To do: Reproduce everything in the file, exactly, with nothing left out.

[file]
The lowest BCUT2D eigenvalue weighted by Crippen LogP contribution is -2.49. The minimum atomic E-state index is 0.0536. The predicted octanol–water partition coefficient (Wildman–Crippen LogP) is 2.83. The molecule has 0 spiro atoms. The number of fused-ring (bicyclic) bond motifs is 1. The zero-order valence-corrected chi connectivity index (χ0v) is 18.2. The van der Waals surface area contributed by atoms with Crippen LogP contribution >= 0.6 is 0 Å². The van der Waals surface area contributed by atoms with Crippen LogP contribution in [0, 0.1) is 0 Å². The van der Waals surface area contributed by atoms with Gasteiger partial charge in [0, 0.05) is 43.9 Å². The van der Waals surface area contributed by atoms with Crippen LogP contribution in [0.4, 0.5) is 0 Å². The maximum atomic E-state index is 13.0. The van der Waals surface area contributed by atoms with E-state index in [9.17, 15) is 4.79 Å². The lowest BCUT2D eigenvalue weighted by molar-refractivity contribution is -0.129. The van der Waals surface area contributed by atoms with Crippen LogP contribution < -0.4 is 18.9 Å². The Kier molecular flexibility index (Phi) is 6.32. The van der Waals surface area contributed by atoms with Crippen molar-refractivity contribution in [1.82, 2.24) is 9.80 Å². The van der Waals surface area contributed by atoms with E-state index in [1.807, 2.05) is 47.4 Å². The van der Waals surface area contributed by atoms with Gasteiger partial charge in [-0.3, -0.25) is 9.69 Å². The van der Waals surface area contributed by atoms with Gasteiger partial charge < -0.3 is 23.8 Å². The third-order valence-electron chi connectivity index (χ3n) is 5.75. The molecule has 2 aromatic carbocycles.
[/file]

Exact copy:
The lowest BCUT2D eigenvalue weighted by Crippen LogP contribution is -2.49. The minimum atomic E-state index is 0.0536. The predicted octanol–water partition coefficient (Wildman–Crippen LogP) is 2.83. The molecule has 0 spiro atoms. The number of fused-ring (bicyclic) bond motifs is 1. The zero-order valence-corrected chi connectivity index (χ0v) is 18.2. The van der Waals surface area contributed by atoms with Crippen LogP contribution >= 0.6 is 0 Å². The van der Waals surface area contributed by atoms with Crippen LogP contribution in [0, 0.1) is 0 Å². The van der Waals surface area contributed by atoms with Gasteiger partial charge in [0, 0.05) is 43.9 Å². The van der Waals surface area contributed by atoms with Crippen LogP contribution in [0.4, 0.5) is 0 Å². The maximum atomic E-state index is 13.0. The van der Waals surface area contributed by atoms with E-state index in [9.17, 15) is 4.79 Å². The lowest BCUT2D eigenvalue weighted by molar-refractivity contribution is -0.129. The van der Waals surface area contributed by atoms with Crippen LogP contribution < -0.4 is 18.9 Å². The Kier molecular flexibility index (Phi) is 6.32. The van der Waals surface area contributed by atoms with Crippen molar-refractivity contribution in [1.82, 2.24) is 9.80 Å². The van der Waals surface area contributed by atoms with E-state index in [1.807, 2.05) is 47.4 Å². The van der Waals surface area contributed by atoms with Gasteiger partial charge in [-0.3, -0.25) is 9.69 Å². The van der Waals surface area contributed by atoms with Gasteiger partial charge < -0.3 is 23.8 Å². The third-order valence-electron chi connectivity index (χ3n) is 5.75. The molecule has 2 aromatic carbocycles.